U.S. and Russian officials will meet this week in Geneva to discuss cybersecurity issues, a State Department official told SCMagazine.com.

“This meeting is not a restart of the Bilateral Presidential Commission working group, but it is in our interest to discuss cybersecurity issues with Russia, including to review the 2013 Bilateral U.S.-Russia Cyber Confidence Building Measures,” the official stated in an email.

“We meet periodically with Russia on cyber issues and such other core national security issues as counterterrorism,” the official added.

Last month, SCMagazineUK.com reported that the two nations plan to re-start stalled cybersecurity cooperation, including revisiting the 2013 bilateral agreements.

Following cyberattacks against the Ukrainian power grid were attributed to Russian hackers, potential risks posed by cyber escalation has gained greater attention, particularly among lawmakers. However, the State Department has been working to achieve greater consensus around global cyber norms since long before the December 2015 attacks.

In January, State Department coordinator for cyber issues Chris Painter told SCMagazine.com that the State Department has been working to encourage greater consensus of cyber norms similar to those agreed to at the G20 summit in Antalya, Turkey in November. The priorities include reciprocity – a commitment that any response will be proportional – and the use of the Internet as a venue for free expression and free commerce.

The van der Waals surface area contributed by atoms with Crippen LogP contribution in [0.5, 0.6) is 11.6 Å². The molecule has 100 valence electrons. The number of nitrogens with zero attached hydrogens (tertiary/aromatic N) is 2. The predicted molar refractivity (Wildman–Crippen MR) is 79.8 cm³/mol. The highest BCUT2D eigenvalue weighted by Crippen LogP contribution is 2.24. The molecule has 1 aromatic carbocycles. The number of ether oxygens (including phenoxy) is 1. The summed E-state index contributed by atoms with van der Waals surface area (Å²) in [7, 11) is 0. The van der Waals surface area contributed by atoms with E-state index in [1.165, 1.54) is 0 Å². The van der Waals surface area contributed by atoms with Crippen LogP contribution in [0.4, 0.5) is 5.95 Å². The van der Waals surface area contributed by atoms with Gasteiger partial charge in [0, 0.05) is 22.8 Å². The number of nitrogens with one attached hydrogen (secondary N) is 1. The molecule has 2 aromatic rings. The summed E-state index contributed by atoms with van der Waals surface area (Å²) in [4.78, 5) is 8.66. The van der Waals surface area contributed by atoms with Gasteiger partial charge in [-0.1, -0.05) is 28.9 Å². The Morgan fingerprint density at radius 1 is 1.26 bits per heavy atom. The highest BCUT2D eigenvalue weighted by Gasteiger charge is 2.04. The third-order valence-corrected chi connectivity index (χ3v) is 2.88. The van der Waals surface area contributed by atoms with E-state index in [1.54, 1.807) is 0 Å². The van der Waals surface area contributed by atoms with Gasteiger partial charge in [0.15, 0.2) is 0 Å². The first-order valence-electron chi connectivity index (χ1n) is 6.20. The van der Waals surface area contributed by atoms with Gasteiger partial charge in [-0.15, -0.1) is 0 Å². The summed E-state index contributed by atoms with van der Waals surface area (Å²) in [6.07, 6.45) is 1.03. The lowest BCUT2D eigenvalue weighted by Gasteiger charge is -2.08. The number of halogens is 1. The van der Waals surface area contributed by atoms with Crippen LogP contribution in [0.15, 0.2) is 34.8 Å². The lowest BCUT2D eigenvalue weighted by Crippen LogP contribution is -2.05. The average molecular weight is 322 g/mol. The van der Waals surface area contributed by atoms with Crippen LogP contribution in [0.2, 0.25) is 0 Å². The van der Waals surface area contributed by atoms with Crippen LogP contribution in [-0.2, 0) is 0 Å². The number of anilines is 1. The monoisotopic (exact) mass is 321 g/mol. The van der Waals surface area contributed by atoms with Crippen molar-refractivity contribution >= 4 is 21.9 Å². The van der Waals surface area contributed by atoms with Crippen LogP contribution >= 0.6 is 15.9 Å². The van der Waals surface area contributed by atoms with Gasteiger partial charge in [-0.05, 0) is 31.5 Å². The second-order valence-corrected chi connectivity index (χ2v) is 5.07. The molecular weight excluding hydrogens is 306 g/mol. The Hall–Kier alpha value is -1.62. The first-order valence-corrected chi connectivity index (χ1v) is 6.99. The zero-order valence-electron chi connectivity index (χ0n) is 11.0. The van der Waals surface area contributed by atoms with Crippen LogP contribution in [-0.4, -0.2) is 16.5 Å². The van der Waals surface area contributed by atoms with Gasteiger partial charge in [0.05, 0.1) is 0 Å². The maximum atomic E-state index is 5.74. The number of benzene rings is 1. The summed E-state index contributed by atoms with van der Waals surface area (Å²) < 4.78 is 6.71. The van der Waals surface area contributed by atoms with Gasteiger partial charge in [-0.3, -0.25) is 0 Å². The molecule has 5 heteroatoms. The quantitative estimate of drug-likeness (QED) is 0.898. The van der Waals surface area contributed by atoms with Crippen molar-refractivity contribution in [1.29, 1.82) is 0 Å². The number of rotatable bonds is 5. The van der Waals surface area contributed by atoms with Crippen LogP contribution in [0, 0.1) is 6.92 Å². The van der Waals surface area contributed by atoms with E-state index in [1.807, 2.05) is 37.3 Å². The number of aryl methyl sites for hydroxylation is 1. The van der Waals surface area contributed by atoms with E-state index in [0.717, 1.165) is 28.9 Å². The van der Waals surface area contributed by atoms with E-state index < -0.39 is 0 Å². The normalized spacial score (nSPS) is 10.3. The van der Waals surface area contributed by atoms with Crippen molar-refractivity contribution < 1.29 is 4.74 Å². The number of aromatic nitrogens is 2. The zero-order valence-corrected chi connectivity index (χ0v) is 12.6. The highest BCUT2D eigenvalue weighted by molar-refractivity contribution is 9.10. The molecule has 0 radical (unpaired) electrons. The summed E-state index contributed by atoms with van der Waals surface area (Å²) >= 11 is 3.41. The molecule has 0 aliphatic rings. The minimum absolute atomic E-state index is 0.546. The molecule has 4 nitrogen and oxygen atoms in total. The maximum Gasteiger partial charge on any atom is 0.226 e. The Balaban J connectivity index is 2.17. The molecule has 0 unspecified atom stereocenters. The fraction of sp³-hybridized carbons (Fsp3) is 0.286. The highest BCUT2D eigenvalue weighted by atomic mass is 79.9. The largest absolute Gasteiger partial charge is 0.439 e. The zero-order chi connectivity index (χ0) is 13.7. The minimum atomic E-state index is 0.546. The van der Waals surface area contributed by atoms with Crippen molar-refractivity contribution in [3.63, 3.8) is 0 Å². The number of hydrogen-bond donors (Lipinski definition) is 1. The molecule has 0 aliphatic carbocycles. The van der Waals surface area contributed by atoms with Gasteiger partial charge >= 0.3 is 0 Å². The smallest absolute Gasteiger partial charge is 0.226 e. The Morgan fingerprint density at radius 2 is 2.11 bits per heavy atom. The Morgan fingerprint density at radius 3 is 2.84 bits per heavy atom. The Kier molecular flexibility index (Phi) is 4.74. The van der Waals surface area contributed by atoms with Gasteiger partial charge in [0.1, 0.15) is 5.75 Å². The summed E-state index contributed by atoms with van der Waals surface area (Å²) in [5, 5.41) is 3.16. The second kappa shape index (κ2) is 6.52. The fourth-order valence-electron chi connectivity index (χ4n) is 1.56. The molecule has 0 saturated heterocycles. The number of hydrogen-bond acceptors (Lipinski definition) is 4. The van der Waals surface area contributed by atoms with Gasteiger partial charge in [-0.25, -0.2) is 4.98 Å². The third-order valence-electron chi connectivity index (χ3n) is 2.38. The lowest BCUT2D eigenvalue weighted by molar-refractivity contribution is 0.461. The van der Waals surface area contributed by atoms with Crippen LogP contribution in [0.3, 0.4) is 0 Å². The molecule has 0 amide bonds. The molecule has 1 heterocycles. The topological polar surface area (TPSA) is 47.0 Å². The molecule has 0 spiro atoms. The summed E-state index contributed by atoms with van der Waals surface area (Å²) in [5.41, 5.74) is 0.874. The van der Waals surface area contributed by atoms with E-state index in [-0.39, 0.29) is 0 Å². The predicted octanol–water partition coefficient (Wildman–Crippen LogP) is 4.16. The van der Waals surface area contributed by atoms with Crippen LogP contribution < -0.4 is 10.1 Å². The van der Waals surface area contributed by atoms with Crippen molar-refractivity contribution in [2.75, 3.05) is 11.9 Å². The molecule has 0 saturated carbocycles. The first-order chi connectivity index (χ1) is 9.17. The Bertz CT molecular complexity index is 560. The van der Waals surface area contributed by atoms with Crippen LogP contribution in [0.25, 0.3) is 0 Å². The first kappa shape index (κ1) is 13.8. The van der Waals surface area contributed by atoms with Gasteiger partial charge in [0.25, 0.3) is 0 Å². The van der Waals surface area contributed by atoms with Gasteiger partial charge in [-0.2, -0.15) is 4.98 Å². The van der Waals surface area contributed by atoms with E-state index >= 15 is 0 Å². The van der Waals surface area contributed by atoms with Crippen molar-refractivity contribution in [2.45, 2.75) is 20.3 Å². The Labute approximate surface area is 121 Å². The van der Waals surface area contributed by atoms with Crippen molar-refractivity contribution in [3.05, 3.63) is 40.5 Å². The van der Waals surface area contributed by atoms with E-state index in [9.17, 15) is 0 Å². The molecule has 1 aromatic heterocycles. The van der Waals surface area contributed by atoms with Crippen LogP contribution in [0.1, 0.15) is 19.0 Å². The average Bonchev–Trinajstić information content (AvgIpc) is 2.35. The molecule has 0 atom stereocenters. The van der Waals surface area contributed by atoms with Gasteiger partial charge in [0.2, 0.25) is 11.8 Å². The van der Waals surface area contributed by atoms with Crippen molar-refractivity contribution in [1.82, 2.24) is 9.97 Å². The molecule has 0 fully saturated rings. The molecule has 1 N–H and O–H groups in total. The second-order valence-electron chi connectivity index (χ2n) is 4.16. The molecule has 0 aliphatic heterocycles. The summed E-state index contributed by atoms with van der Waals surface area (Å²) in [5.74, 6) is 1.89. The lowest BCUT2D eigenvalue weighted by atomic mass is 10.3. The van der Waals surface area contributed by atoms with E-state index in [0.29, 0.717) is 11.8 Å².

Last month, Secretary of State John Kerry met with Russian Foreign Minister Segrei Lavrov. At a joint press conference with Lavrov referred to the arrest of Russian hackers who were arrested outside of Russia by countries that have signed extradition agreements with the U.S. “Russia would be the last country to cooperate in stopping the cyber crime,” he said at the joint conference. “So we believe that our proposal to activate the expert consultations between our prosecutor general's office and the ministry of justice of the U.S. on the practical issues of cooperation in stopping the cyber crime, and we hope that the U.S. would support this idea.”

Notable Russian hackers including Roman Seleznev and Vadim Polyakov were arrested in 2014 and subsequently extradited to the U.S. from the countries in which they were arrested. Another Russian hacker, Vladimir Drinkman, was arrested in Amsterdam in 2012 and charged in a U.S. federal court in February 2015. Russia does not have an extradition treaty with the U.S.